Polling Shows Democrats’ Opinion on Military Action Not Driven by President’s Party

Brian Beutler at the New Republic reports on a Washington Post poll about Donald Trump’s recent airstrike on a Syrian air base in response to last week’s deadly sarin attack, and notes something interesting:

When President Obama was contemplating missile strikes in Syria four years ago, in the aftermath of a deadly chemical weapons attack, very few people thought it was a good idea. Just 38 percent of Democrats and a bare 22 percent of Republicans supported the idea.
Today, most Democrats are similarly apprehensive. Only 37 percent back President Trump’s weekend bombing campaign. Republicans, by contrast, have had a near-total change of heart. The same Washington Post-ABC News poll finds that 86 percent of Republicans support the strikes, suggesting that a huge number of them based their decision on the proxy of who happened to be president at the time.

Beutler focuses on the difference between Democrats and Republicans in his piece, and focuses his analysis on how the results disprove the lazy “Both Sides” analysis of American politics that is so popular in the national political media. I was struck by how the results disprove a different lazy bit of political analysis: the claim that Democrats changed their foreign policy views, refusing to criticize President Obama for action that drew protest under President Bush.

The evidence for this claim was always weak, always based on some “You just know they woulda…” language. You just know that Democrats would have been widely critical of George Bush if he’d had a drone program, you just know that Democrats would have criticized George Bush if he’d surged troops into Afghanistan, etc. The problem being, the claim of inconsistency is either entirely speculative (there were few drone strikes under George Bush because the technology was not yet mature), or refuted by the facts (Democrats broadly supported George Bush’s decision to go into Afghanistan in 2001, supported it throughout Bush’s presidency) or both (Democrats came to oppose both drone strikes and the Afghan War during Obama’s presidency).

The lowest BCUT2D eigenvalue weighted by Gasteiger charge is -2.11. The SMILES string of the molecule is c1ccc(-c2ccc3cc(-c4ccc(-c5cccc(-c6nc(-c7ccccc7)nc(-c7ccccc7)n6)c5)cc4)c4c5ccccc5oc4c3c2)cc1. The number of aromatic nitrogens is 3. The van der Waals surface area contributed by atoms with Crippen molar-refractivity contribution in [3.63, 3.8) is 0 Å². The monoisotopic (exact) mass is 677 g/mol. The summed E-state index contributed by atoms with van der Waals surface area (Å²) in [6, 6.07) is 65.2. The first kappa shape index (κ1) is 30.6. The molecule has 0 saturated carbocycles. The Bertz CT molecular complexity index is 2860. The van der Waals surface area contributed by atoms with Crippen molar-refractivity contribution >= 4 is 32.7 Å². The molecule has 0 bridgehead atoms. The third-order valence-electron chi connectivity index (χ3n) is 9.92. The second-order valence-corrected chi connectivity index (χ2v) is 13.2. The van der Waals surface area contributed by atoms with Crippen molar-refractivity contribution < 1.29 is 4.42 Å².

And here, in today’s poll, we have as close to a valid laboratory experiment as you are likely to find in politics. The situations faced by Obama and Trump are nearly identical, and the level of support from Democrats is nearly identical. As people who were paying attention, and not straining to discern Democratic hypocrisy could have predicted, Democratic support has not budged.



  1. Oh, good catch!

    It’s always interesting to me when cynical pronouncements about human nature/the nature of a particular group of humans fall down in the face of evidence. Because some people will cling to it regardless–their cynicism is a faith, and a naïve one.


    • I find that “Both Sides Are the Same” types like Greenwald are bigger suckers for confirmation bias than either partisan Democrats or partisan Republicans. At least partisans can recognize on the level of theory that they could be falling for a false claim because it fits their narrative. People like Greeneald, or libertarians, or D.C. Centrists, think that having a claim lfit with their preferred narrative about the parties is proof against confirmation bias.


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